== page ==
KAMEDA BARELY UNIFIES WBA BANTAM BELTS
- Updated: 04/12/2012
December 4, 2012
WBA bantamweight champ, Japanese southpaw Koki Kameda (29-1, 17 KOs), 118, unified the belts as he was awarded a split verdict over interim titlist Hugo Ruiz (31-2, 28 KOs), 118, Mexico, over twelve close rounds in Osaka, Japan, on Tuesday.
Official tallies were as follows: Michael Lee (Korea) 116-113, Lahcen Oumghar (Netherland) 115-113, both for Kameda, but Stanley Christodoulou (South Africa) had it 117-113 for Ruiz. The referee was Gustavo Padilla (Panama).
Kameda, making his fifth defense, kept circling to maintain his long distance and avoided mixing it up with the taller Mexican until he showed his last surge in the championship rounds.
The much shorter Kameda, in the first round, kept moving side-to-side and Ruiz also carefully probed the champ’s constant mobility. From the second on, Kameda cautiously took his distance, while Ruiz kept patiently stalking the moving target. Whenever Kameda attempted to come close to the interim champ, Ruiz threw so strong counterpunches that Kameda couldn’t recklessly exchange punches with the taller Mexican in the close range.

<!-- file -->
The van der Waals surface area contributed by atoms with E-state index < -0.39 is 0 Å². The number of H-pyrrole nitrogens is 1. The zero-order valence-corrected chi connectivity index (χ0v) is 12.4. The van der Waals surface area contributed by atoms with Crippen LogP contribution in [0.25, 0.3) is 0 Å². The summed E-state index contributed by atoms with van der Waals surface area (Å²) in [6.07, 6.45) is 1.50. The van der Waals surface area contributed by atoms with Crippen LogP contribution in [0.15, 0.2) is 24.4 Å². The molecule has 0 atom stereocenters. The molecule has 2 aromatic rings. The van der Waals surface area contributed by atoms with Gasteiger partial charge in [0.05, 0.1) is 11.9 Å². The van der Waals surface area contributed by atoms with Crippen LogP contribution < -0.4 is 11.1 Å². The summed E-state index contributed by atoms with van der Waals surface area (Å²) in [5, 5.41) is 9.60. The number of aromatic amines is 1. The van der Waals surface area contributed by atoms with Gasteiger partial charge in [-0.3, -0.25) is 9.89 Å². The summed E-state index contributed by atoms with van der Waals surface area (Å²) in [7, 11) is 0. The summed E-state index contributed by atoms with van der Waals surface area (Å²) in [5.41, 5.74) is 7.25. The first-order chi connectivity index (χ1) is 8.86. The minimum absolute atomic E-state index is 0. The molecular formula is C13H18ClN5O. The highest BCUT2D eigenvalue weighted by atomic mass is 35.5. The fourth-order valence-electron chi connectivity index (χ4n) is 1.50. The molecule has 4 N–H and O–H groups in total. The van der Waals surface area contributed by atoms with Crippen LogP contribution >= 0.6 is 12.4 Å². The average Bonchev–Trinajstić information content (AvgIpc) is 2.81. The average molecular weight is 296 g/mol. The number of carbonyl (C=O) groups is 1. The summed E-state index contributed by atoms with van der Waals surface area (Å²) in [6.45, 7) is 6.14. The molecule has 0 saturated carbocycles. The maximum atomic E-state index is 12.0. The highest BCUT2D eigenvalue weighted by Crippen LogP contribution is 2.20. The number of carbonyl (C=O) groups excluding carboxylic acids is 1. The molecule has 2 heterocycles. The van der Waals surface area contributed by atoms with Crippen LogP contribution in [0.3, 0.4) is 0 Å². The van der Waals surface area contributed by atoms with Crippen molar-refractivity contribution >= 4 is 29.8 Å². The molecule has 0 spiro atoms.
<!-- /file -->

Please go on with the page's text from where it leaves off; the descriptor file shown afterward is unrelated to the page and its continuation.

The aggressor was Ruiz, who threw more punches even though they were blocked by Kameda’s tight guard and averted by his fast footwork. Ruiz appeared to be in command as he connected with solid shots to the champ’s face in round five.
The sixth, however, saw Kameda land a vicious southpaw right hook to have Ruiz temporarily lose his equilibrium near the ropes. But Kameda didn’t turn loose but Ruiz retaliated with more blows, though blocked or averted by the champ’s tight defense.
The taller Ruiz, in round eight, turned very positive and pugnacious as he connected with good combinations following a solid left-right combo.
After the tenth, the officials had tallied as follows: Christodoulou 99-93 for Ruiz, Lee 97-94 for Kameda and Oumghar 95-95. It was to be a two-round fight though the scores hadn’t been announced then.
Kameda, in the tenth, gamely came close to Ruiz and lifted southpaw left uppercuts to the fading rival. He was also in command in the eleventh. The final session witnessed Kameda desperately connect with short punches to the face in the close quarter.
Had Kameda started his final assault earlier, he would have been a clearer victor. But he had respected Ruiz’s weapon and power, and conserved his energy for later rounds.
It wasn’t an overwhelming victory at all, but he fortunately kept his belt with his last surge that overcame his early deficits on points. It was such a close affair that either could have been the winner.